116 3rd St SE
Cedar Rapids, Iowa 52401
DES MOINES — Attempts in previous years to add requirements for Iowans who receive public benefits such as Medicaid and food assistance failed to pass both chambers in the Iowa Legislature.
A renewed effort is underway this year, with a new approach: Instead of pushing for just one or two big bills addressing public assistance programs, statehouse Republicans have broken the myriad proposals into a slew of bills running separately.
On Tuesday, three such bills were scheduled for subcommittee hearings in the Iowa House, although one was canceled.
Proponents of the myriad bills sometimes point to a $1.8 million fine levied by the federal government when it was revealed that Iowa had a 10 percent error rate in its distribution of food assistance benefits from the federal program known as SNAP.
“We just broke it down into eight manageable pieces,” said Iowa Rep. Ann Meyer, R-Fort Dodge, chairwoman of the House committee through which the bills will move.
“We need to make sure that if people are eligible for the safety net that they’re getting it, and that people who are not eligible, we’re not spending tax dollars on that. So it’s really just basically fixing this system to make sure everyone is eligible.”
Critics of these types of bills generally express concern that adding more requirements or hurdles will prevent Iowans in need from getting the benefits that will help them.
“I don’t think this bill could be implemented in any way that doesn’t take food away from children,” Luke Elzinga, communications and advocacy manager for the Des Moines Area Religious Council, an interfaith network that manages a network of food pantries, said during one of Tuesday’s subcommittee hearings.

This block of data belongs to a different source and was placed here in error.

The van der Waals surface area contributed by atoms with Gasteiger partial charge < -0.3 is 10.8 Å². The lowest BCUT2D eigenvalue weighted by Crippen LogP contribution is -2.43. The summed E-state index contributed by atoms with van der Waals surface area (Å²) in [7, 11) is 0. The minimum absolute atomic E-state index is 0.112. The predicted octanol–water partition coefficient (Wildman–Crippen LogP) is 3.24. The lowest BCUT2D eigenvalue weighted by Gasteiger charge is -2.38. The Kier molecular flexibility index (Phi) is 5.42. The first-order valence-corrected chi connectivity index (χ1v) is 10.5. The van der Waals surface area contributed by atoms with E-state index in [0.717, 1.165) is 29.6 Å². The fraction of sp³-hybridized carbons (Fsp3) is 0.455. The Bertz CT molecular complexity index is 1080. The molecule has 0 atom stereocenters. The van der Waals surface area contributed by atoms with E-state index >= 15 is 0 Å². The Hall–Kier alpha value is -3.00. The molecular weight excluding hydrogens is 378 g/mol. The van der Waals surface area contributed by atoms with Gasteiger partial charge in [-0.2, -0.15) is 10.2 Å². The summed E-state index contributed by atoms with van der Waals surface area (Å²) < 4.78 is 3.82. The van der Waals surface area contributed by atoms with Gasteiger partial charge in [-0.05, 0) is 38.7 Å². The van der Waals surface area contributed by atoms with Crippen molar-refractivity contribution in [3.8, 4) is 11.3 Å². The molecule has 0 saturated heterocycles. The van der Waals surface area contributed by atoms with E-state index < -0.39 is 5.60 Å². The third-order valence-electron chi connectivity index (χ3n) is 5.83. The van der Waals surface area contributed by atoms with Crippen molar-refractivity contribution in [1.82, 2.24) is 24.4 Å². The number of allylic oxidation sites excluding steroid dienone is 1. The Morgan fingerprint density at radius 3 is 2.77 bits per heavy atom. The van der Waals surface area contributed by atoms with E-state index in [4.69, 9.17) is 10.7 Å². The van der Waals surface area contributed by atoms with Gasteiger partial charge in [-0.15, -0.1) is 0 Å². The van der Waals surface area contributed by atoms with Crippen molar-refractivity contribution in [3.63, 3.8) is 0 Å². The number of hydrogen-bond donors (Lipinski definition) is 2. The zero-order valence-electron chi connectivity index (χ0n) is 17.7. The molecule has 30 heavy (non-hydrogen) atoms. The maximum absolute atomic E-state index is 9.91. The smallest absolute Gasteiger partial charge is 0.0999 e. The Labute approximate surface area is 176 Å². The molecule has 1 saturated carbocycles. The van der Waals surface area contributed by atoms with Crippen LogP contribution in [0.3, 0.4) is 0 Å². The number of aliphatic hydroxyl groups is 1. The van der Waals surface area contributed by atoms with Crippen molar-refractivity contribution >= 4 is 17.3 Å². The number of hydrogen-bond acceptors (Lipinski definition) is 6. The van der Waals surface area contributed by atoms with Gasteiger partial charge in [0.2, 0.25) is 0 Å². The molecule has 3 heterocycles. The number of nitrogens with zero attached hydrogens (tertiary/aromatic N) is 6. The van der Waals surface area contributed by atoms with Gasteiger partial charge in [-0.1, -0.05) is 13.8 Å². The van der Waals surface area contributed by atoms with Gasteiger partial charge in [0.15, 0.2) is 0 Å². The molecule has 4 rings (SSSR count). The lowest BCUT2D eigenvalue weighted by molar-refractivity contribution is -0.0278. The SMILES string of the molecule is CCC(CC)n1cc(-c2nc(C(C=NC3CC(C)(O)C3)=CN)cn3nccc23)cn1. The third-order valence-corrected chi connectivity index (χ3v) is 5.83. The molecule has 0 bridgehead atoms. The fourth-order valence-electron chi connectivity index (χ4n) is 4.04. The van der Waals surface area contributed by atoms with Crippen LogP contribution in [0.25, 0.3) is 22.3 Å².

Elzinga was speaking about House Study Bill 505, which would require Iowans receiving food assistance to also cooperate with the agency that oversees child support payments.
That bill was temporarily tabled as legislators on the subcommittee determined it needs to better define the extent to which individuals are required to work with child support recovery before potentially losing food assistance benefits.
“I have no problem wanting any parents who owe child support to have to be cooperating to get SNAP benefits, but if we can narrow that language,” said Iowa Rep. Kristin Sunde, D-West Des Moines.
Earlier Tuesday, a separate subcommittee discussed House Study Bill 502, which would instruct the state human services department to set up a new computer system that would enable it to track assistance program eligibility in real time.
“The purpose of these bills is to enhance systems,” Andy Conlin, a lobbyist for the free enterprise and limited government national advocacy organization Opportunity Solutions Project, said during the subcommittee hearing. “The key to a good program is integrity.”
Advocacy groups like the Iowa Catholic Conference and American Heart Association expressed concerns with adding what they described as more bureaucratic steps or barriers to low-income Iowans getting the services they need.
“I think everybody here wants to make sure that our dollars are available for everybody who needs them,” said Rep. Liz Bennett, D-Cedar Rapids. “I have sufficient concern (with the bill).”
Other legislation on the topic includes:
• House Study Bill 508, which requires the state to conduct asset tests on all adults in a household in which an individual is receiving assistance.
• House Study Bill 504, which requires an applicant for benefits to complete a computerized identity authentication process.
• House Study Bill 503, which requires the state human services department to forward any cases of suspected fraud to the state’s Department of Inspections and Appeals.
• House Study Bill 507, which requires the state human services department to look up the personal information of all applicants for public assistance in all other local, state and federal public records.
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